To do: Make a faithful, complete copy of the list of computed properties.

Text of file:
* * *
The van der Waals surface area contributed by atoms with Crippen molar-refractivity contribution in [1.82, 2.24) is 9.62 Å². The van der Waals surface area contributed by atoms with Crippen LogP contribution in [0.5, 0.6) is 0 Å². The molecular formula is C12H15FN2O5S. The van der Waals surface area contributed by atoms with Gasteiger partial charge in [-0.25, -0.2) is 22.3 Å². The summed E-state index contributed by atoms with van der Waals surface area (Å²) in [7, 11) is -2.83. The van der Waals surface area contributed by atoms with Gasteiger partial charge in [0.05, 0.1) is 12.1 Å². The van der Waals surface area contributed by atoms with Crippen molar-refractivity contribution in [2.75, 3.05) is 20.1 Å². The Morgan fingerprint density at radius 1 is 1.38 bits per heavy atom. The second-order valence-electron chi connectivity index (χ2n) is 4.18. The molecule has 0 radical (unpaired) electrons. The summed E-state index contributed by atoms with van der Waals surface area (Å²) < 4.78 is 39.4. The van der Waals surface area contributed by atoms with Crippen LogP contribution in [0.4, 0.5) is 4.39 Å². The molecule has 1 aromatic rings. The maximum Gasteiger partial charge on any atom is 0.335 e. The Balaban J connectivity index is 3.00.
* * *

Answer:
The van der Waals surface area contributed by atoms with Crippen molar-refractivity contribution in [1.82, 2.24) is 9.62 Å². The van der Waals surface area contributed by atoms with Crippen LogP contribution in [0.5, 0.6) is 0 Å². The molecular formula is C12H15FN2O5S. The van der Waals surface area contributed by atoms with Gasteiger partial charge in [-0.25, -0.2) is 22.3 Å². The summed E-state index contributed by atoms with van der Waals surface area (Å²) in [7, 11) is -2.83. The van der Waals surface area contributed by atoms with Gasteiger partial charge in [0.05, 0.1) is 12.1 Å². The van der Waals surface area contributed by atoms with Crippen molar-refractivity contribution in [2.75, 3.05) is 20.1 Å². The Morgan fingerprint density at radius 1 is 1.38 bits per heavy atom. The second-order valence-electron chi connectivity index (χ2n) is 4.18. The molecule has 0 radical (unpaired) electrons. The summed E-state index contributed by atoms with van der Waals surface area (Å²) < 4.78 is 39.4. The van der Waals surface area contributed by atoms with Crippen LogP contribution in [0.4, 0.5) is 4.39 Å². The molecule has 1 aromatic rings. The maximum Gasteiger partial charge on any atom is 0.335 e. The Balaban J connectivity index is 3.00.